Cycle Sequencing

The genetic sequence that encodes for every protein is different, and cycle sequencing allows scientists to extract the exact DNA sequence from an unknown DNA strand. Cycle sequencing utilizes special kinds of nucleotides known as di-deoxynucleotides (along with normal deoxynucleotides) in order to get short replicas of the complimentary DNA strand of the parent DNA which has to be studied. The dideoxynucleotides (didNTP) quench the reaction because of their lack of the 3′-hydroxyl group, which is required to form the next phosphodiester linkage with the next nucleotide. The lack of this 3′-hydroxyl disables the extension of the DNA strand any further making shorter replicas of the parent molecule. The dideoxynucleotides (didNTP) are also generally labelled with a fluorescent tag. This allows the observation and characterization of the DNA sequence. The animation below demonstrates the whole process and will allow you to understand better of how cycle sequencing helps in the sequencing of the DNA.

We also recommend that you check out another animation on Sanger Sequencing – Early DNA Sequencing.

The animation was provided by the DNA Learning Center and their YouTube Channel. “The mission of the DNA Learning Center is to prepare students and families to thrive in the gene age.”


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The sequencing method developed by Fred Sanger forms the basis of automated “cycle” sequencing reactions today. Fluorescent dyes are added to the reactions, and a laser within an automated DNA sequencing machine is used to analyze the DNA fragments produced.

  1. To sequence a piece of DNA, you need:
  2. The DNA you want to sequence (template DNA)
  3. A short DNA “primer” that is complimentary to the DNA you want to sequence,
  4. An enzyme called DNA polymerase, four nucleotides.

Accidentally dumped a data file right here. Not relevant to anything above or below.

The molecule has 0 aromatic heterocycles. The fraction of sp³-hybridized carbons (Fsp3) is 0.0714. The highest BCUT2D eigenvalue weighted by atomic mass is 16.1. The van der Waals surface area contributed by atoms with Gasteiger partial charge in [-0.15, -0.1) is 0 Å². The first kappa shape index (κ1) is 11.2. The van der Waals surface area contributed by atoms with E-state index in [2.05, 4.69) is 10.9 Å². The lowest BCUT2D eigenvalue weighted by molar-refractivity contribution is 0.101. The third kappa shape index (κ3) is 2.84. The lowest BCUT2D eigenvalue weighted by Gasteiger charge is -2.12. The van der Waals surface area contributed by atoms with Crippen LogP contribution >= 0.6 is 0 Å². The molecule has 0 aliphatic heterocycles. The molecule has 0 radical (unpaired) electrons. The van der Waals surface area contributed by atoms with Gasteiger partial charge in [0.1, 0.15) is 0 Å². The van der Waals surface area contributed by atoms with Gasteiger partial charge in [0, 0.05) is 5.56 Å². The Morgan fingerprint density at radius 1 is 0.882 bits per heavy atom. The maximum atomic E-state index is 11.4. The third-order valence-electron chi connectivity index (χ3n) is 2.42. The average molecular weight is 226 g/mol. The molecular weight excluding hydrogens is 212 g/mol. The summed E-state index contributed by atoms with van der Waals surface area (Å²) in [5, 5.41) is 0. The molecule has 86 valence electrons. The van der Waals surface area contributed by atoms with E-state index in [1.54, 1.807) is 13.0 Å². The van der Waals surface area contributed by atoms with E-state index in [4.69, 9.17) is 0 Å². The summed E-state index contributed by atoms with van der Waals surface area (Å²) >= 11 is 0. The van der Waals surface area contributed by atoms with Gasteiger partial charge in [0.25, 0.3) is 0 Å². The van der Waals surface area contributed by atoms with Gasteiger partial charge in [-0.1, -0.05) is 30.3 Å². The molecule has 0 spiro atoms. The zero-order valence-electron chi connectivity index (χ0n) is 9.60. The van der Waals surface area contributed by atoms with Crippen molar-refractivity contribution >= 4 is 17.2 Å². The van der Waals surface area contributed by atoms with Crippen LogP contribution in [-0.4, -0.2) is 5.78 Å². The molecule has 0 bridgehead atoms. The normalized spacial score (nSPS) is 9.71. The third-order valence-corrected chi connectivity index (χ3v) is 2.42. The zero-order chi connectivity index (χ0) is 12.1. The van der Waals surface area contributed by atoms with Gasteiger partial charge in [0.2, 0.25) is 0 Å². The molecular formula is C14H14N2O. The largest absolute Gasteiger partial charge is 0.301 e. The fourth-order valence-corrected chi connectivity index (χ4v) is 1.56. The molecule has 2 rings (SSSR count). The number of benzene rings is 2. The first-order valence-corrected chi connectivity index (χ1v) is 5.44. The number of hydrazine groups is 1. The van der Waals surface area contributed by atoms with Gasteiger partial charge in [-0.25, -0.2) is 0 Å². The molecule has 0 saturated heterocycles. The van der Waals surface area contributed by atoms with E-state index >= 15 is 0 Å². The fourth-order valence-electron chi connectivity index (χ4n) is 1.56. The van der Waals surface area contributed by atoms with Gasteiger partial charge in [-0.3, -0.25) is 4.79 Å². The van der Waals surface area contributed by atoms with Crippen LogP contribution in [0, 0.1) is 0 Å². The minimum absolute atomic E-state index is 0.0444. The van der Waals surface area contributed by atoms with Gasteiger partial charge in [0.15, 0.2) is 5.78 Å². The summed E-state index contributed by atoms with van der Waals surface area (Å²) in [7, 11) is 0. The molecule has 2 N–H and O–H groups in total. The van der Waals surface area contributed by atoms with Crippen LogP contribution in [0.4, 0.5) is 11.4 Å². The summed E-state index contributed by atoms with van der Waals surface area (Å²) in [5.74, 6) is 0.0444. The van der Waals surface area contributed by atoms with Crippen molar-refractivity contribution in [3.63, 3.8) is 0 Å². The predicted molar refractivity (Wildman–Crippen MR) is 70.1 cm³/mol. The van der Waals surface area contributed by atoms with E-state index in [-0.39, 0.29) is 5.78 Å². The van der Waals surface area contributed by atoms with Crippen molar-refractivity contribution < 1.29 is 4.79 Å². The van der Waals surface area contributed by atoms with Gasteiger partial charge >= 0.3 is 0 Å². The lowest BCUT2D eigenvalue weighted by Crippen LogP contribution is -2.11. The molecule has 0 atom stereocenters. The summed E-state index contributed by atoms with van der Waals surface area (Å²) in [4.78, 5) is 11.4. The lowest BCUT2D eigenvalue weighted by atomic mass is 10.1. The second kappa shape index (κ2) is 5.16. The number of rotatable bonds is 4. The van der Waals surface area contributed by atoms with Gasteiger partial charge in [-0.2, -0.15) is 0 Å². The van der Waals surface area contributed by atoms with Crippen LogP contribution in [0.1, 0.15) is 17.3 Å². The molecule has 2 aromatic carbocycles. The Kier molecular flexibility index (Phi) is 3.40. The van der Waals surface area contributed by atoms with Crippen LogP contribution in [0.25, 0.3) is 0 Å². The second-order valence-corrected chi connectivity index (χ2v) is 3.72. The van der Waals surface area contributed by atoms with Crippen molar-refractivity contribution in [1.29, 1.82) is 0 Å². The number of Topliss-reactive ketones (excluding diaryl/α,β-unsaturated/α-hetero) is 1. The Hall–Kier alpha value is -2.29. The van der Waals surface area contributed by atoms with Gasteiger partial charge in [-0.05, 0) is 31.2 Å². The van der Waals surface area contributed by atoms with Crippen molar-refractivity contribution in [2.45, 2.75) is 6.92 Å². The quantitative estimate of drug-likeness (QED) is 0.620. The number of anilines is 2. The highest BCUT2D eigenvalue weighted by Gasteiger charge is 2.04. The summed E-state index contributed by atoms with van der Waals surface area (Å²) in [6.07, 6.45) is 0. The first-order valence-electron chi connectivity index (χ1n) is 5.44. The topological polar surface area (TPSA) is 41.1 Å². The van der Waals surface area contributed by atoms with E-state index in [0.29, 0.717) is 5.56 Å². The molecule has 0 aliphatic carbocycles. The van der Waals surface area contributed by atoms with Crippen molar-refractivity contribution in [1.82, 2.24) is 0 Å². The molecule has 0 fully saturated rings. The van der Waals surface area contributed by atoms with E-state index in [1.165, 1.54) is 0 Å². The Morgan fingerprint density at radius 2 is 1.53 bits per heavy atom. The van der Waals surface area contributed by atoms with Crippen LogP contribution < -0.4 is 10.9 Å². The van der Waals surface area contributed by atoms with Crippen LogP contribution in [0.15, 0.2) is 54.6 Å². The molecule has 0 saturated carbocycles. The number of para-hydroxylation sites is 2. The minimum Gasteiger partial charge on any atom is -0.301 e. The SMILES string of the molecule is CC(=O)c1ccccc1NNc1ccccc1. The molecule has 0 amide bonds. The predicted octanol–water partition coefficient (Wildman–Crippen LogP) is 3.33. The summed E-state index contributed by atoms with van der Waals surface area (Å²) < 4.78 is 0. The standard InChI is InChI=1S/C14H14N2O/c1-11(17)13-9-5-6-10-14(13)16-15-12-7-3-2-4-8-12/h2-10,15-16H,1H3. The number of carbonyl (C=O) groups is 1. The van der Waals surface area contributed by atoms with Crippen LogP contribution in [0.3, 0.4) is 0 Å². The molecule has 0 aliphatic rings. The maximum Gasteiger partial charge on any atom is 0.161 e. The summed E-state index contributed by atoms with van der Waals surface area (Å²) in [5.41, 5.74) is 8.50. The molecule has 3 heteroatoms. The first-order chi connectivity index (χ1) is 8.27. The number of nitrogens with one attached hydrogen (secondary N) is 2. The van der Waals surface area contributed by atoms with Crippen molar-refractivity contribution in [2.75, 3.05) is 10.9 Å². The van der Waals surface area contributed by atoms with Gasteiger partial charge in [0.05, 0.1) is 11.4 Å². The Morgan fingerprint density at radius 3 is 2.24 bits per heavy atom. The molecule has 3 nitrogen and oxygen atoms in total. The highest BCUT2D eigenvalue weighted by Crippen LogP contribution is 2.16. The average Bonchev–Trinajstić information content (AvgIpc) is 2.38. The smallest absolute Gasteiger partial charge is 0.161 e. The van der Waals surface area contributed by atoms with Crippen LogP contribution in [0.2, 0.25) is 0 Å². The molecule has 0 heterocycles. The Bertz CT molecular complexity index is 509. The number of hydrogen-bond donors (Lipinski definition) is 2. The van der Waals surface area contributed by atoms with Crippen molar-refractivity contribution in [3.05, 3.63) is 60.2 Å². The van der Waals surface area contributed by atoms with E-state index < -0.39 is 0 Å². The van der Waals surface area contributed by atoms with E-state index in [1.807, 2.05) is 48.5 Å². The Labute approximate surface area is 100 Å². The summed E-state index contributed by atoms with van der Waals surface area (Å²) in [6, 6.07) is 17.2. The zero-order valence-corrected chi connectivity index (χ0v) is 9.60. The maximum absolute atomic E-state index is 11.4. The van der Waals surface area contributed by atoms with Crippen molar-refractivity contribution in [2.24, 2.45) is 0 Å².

To this mix, we also add a second type of nucleotide; one that has a slightly different chemical formula. These “dideoxynucleotides” can be recognised by a DNA sequencer.

To start the sequencing reaction, this mixture is heated, so the template DNA’s two complementary strand separate.

Then the temperature is lowered, so that the short “primer” sequence finds its complementary sequence in the template DNA.

Finally, the temperature is raised slightly. This allows the enzyme to bind the DNA and create a new strand of DNA.

The sequence of this new DNA is complimentary to the original DNA strand.

The enzyme makes no distinction between dNTPs or didNTPs. Each time a didNTP is incorporated, in this case didATP, the synthesis stops.

Because billions of DNA molecules are present in the test tube, the strand can be terminated at any position. This results in collections of DNA strands of many different lengths.

The sequencing reaction is transferred from the tube to a lane of a polyacrylamide gel.

The gel is placed into a DNA sequencer for electrophoresis and analysis.

The fragments migrate according to size , and each is detected as it passed a laser beam at the bottom of the gel.

Each type of dideoxynucleotide emits a colored light of a characteristic wavelength and is recorded band on a simulated gel image.

The computer program interprets the raw data and outputs an electropherogram with colored peaks representing each letter in the sequence.

If these are the fragments from the sequencing reaction, how would they sort out?

The simulated gel image is read from bottom to top, starting with the smallest fragment.

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